Med Center housing remains a struggle
Heart of the Rockies Regional Medical Center is considered one of the valley’s best employers, particularly from a standpoint of employee pay rates and benefits.
But even the Medical Center struggles with employee pay as it relates to housing, as noted in recent stories by Mail reporter D.J. DeJong.
The housing market is tight. Finding suitable homes available and having the cash for a 20 percent down payment are both issues in themselves. Setting the above aside, however, the following illustrates affordable housing issues.
Current single family home prices in Salida in July averaged $413,000 and town homes $347,000. With 20 percent down and interest rates of 3.75 percent, monthly payments including insurance and taxes come to approximately $1,942 and $1,656 respectively.
At a guideline of 30 percent of income for housing, to qualify for and afford a single-family home at current average cost in Salida, an individual or family would need to earn about $78,000 annually, and for a town home at current average cost, annual income would need to be about $65,000.
According to salary ranges provided by the Medical Center, medical technologists and registered nurses who are just starting their careers would not qualify for conventional mortgages with 20 percent down at Salida’s current average prices for either single-family or town homes.
Nurses and med techs would need to have about six years experience to qualify for a town home loan and would have to be at the upper end of pay scales for the two positions, at about $78,000 annually, to qualify for an average single-family home.
Hospital clerical and environmental services jobs, for example janitors or cafeteria positions, earning from $23,500 to $38,000 annually, would simply not have sufficient income to qualify for conventional loans to purchase homes in this market.
The rental situation is not much better. The current median rent in Salida is about $1,450 with only a limited selection available at any given time.
To accommodate those who commute to jobs at the Medical Center from outside the valley and who have RVs, the Salida Hospital Board recently approved installation of parking lot RV hookups.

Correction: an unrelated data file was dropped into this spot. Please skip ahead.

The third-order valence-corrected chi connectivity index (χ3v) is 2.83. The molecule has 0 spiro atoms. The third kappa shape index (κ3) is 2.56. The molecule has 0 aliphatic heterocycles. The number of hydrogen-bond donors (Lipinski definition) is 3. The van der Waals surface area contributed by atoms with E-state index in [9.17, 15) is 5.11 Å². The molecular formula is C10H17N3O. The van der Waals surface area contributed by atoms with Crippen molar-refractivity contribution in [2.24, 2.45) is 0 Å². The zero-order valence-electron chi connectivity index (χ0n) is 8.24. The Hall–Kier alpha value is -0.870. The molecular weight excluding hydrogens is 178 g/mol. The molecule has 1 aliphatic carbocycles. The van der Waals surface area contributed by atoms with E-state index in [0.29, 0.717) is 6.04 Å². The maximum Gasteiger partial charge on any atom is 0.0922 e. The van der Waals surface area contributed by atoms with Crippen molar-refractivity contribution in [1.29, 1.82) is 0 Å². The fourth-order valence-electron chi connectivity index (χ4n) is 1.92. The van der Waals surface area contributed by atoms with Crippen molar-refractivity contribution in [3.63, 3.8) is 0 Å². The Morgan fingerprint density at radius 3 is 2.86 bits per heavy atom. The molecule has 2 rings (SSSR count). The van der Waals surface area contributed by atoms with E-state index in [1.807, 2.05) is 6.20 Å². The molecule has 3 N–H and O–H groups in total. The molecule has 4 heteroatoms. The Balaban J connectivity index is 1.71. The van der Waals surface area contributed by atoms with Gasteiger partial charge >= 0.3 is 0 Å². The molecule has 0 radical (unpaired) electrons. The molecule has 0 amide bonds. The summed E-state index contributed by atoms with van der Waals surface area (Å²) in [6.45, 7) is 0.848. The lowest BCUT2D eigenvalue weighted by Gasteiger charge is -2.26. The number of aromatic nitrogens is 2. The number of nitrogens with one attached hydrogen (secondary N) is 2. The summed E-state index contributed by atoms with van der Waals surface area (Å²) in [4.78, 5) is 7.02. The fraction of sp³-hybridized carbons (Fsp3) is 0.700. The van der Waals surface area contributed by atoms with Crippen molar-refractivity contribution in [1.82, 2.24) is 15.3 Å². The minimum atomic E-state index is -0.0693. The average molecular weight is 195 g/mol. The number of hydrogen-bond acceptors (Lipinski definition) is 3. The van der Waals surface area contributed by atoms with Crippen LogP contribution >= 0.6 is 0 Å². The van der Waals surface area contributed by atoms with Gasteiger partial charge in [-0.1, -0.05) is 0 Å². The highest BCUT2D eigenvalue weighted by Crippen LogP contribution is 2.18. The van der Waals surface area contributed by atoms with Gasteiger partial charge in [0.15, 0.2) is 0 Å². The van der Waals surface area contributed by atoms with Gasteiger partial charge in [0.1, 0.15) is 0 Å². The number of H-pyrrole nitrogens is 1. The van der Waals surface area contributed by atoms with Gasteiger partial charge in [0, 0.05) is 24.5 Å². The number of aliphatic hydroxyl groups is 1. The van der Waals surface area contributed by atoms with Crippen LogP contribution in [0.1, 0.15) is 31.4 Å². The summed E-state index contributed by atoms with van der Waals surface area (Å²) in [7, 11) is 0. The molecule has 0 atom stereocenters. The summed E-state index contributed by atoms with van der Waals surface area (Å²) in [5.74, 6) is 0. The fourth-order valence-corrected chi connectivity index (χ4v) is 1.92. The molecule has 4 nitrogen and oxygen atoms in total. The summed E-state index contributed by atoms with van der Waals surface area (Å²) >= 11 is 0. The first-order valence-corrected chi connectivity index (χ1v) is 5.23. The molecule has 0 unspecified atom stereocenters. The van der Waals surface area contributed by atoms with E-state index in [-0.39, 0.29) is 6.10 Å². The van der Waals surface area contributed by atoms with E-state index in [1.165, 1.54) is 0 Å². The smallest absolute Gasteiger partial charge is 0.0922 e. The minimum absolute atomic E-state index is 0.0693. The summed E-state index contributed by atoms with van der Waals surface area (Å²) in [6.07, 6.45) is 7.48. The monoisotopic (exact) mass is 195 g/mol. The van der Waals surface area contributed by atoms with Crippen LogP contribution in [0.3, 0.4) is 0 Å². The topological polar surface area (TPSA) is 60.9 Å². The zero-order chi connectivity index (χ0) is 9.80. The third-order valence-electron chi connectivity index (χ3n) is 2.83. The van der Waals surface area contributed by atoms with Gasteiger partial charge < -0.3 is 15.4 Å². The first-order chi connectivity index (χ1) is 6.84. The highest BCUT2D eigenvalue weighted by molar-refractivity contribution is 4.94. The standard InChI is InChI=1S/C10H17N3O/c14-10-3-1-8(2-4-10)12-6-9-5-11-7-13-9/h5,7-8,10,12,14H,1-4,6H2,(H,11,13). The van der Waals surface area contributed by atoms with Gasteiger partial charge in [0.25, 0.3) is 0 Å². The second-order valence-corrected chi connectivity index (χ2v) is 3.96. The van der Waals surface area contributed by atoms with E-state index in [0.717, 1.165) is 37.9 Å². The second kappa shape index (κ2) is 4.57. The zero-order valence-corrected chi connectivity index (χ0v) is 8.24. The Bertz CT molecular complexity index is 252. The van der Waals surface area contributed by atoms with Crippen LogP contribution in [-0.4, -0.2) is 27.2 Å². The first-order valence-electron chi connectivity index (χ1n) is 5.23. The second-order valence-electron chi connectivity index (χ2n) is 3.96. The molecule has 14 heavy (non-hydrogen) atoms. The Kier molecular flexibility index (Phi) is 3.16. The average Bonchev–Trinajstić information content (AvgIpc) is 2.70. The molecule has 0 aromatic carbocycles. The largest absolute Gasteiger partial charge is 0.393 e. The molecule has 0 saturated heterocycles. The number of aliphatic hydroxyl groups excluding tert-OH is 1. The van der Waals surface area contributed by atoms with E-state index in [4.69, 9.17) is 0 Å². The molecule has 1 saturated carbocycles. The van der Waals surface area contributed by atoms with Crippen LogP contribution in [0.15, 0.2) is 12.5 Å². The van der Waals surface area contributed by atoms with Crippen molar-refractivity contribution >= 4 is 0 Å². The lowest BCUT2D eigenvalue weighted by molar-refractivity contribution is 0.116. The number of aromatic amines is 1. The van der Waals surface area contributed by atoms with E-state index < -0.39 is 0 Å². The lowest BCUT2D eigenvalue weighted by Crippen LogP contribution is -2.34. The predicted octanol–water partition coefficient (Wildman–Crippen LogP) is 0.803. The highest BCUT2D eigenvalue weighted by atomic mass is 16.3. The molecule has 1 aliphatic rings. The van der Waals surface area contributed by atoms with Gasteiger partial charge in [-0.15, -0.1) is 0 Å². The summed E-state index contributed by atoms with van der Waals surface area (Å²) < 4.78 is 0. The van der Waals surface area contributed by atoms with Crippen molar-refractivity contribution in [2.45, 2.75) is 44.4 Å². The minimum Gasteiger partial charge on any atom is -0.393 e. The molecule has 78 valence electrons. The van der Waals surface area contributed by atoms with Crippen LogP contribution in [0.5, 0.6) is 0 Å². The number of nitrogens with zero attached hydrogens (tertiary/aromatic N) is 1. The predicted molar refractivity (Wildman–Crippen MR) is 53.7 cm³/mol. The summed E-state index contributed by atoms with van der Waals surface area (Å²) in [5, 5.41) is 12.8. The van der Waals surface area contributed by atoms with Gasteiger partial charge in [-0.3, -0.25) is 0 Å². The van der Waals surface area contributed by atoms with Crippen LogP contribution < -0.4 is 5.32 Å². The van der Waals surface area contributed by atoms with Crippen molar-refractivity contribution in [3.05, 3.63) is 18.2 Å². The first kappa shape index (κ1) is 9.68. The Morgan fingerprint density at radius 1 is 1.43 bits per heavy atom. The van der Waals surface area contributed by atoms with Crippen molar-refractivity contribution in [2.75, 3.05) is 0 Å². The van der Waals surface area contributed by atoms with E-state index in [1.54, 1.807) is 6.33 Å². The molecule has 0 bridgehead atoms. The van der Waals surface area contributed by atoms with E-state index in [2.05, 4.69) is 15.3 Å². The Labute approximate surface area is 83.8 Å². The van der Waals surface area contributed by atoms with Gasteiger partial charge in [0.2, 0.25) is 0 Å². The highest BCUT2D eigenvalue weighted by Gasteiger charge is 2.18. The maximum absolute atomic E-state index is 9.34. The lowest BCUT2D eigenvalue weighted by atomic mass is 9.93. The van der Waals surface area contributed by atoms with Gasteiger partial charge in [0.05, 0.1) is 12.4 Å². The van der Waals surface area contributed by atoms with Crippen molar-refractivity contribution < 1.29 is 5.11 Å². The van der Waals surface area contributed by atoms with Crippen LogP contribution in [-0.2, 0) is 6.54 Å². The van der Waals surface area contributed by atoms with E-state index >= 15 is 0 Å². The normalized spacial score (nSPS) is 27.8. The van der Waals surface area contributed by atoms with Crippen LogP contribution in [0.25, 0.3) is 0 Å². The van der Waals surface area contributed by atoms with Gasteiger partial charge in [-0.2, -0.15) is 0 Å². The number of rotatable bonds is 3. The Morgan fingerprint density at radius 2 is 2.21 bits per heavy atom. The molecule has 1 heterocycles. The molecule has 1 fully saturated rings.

Medical Center officials and board members have also considered and discussed the possibility of adding employee housing, though no action has been taken to this point.
That many of those working at one of the valley’s better paying entities would have difficulty qualifying for home loans or finding suitable rentals makes a statement about where housing costs are in today’s market.
Those working at jobs at smaller businesses who cannot match the higher paying jobs such as those at the Medical Center – which is the vast majority of employees – are priced out of the market, if they have not already set their housing arrangements. And few if any small businesses can set up RV hookups or have the resources to provide housing for their employees.
The Medical Center’s example, of its pay rates as they relate to housing costs, is why city and county officials need to be aware of and understand that actions they take can negatively impact housing availability and cost and to avoid those actions if at all possible.
It’s harvest season at Colorado Farm to Table with cabbage, broccoli and sweet corn ready for picking and processing. While many have already turned out – thank you for your help! – more volunteers are needed. Go to coloradofarmtotable.org for information on volunteering.